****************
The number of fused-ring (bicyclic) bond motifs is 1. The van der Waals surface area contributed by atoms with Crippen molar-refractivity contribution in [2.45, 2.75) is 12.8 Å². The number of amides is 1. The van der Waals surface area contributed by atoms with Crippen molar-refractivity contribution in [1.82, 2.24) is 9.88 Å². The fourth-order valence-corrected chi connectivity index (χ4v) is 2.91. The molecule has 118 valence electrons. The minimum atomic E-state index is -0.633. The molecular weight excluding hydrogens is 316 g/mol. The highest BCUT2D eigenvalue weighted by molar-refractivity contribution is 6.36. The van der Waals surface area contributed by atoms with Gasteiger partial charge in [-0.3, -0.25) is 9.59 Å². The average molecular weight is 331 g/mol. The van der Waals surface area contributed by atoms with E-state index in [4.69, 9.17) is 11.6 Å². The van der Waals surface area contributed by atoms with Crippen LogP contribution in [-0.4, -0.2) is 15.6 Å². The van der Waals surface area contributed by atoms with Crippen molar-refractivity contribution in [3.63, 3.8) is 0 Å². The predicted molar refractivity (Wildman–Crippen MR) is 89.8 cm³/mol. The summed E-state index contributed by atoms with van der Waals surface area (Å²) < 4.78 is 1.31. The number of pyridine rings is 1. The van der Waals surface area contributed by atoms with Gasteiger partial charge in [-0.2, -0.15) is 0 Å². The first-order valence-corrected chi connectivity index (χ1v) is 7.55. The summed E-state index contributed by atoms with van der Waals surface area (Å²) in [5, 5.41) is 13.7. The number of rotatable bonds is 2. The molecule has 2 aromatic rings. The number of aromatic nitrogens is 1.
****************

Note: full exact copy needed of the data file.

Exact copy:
The number of fused-ring (bicyclic) bond motifs is 1. The van der Waals surface area contributed by atoms with Crippen molar-refractivity contribution in [2.45, 2.75) is 12.8 Å². The number of amides is 1. The van der Waals surface area contributed by atoms with Crippen molar-refractivity contribution in [1.82, 2.24) is 9.88 Å². The fourth-order valence-corrected chi connectivity index (χ4v) is 2.91. The molecule has 118 valence electrons. The minimum atomic E-state index is -0.633. The molecular weight excluding hydrogens is 316 g/mol. The highest BCUT2D eigenvalue weighted by molar-refractivity contribution is 6.36. The van der Waals surface area contributed by atoms with Gasteiger partial charge in [-0.3, -0.25) is 9.59 Å². The average molecular weight is 331 g/mol. The van der Waals surface area contributed by atoms with E-state index in [4.69, 9.17) is 11.6 Å². The van der Waals surface area contributed by atoms with Crippen LogP contribution in [-0.4, -0.2) is 15.6 Å². The van der Waals surface area contributed by atoms with Crippen molar-refractivity contribution in [3.63, 3.8) is 0 Å². The predicted molar refractivity (Wildman–Crippen MR) is 89.8 cm³/mol. The summed E-state index contributed by atoms with van der Waals surface area (Å²) < 4.78 is 1.31. The number of pyridine rings is 1. The van der Waals surface area contributed by atoms with Gasteiger partial charge in [-0.2, -0.15) is 0 Å². The first-order valence-corrected chi connectivity index (χ1v) is 7.55. The summed E-state index contributed by atoms with van der Waals surface area (Å²) in [5, 5.41) is 13.7. The number of rotatable bonds is 2. The molecule has 2 aromatic rings. The number of aromatic nitrogens is 1.